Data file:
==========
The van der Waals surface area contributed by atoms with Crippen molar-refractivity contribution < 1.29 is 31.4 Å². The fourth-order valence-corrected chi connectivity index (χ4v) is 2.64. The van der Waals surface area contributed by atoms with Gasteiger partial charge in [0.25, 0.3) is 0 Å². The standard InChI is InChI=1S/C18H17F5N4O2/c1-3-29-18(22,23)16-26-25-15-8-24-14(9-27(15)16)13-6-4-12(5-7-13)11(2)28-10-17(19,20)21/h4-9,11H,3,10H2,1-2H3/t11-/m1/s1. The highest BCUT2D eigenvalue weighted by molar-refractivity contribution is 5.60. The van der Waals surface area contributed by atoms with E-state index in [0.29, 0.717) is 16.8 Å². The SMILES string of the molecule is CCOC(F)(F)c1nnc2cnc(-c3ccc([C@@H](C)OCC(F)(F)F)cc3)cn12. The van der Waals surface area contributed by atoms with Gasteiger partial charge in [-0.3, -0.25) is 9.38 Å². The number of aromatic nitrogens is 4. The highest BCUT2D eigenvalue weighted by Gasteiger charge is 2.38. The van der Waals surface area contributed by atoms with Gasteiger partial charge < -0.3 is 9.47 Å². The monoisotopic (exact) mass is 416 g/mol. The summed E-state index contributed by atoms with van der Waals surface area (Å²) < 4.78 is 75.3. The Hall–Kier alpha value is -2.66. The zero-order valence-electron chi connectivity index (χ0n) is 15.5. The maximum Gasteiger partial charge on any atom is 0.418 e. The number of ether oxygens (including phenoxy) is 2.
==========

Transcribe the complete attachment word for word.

The van der Waals surface area contributed by atoms with Crippen molar-refractivity contribution < 1.29 is 31.4 Å². The fourth-order valence-corrected chi connectivity index (χ4v) is 2.64. The van der Waals surface area contributed by atoms with Gasteiger partial charge in [0.25, 0.3) is 0 Å². The standard InChI is InChI=1S/C18H17F5N4O2/c1-3-29-18(22,23)16-26-25-15-8-24-14(9-27(15)16)13-6-4-12(5-7-13)11(2)28-10-17(19,20)21/h4-9,11H,3,10H2,1-2H3/t11-/m1/s1. The highest BCUT2D eigenvalue weighted by molar-refractivity contribution is 5.60. The van der Waals surface area contributed by atoms with E-state index in [0.29, 0.717) is 16.8 Å². The SMILES string of the molecule is CCOC(F)(F)c1nnc2cnc(-c3ccc([C@@H](C)OCC(F)(F)F)cc3)cn12. The van der Waals surface area contributed by atoms with Gasteiger partial charge in [-0.3, -0.25) is 9.38 Å². The number of aromatic nitrogens is 4. The highest BCUT2D eigenvalue weighted by Gasteiger charge is 2.38. The van der Waals surface area contributed by atoms with Gasteiger partial charge < -0.3 is 9.47 Å². The monoisotopic (exact) mass is 416 g/mol. The summed E-state index contributed by atoms with van der Waals surface area (Å²) < 4.78 is 75.3. The Hall–Kier alpha value is -2.66. The zero-order valence-electron chi connectivity index (χ0n) is 15.5. The maximum Gasteiger partial charge on any atom is 0.418 e. The number of ether oxygens (including phenoxy) is 2.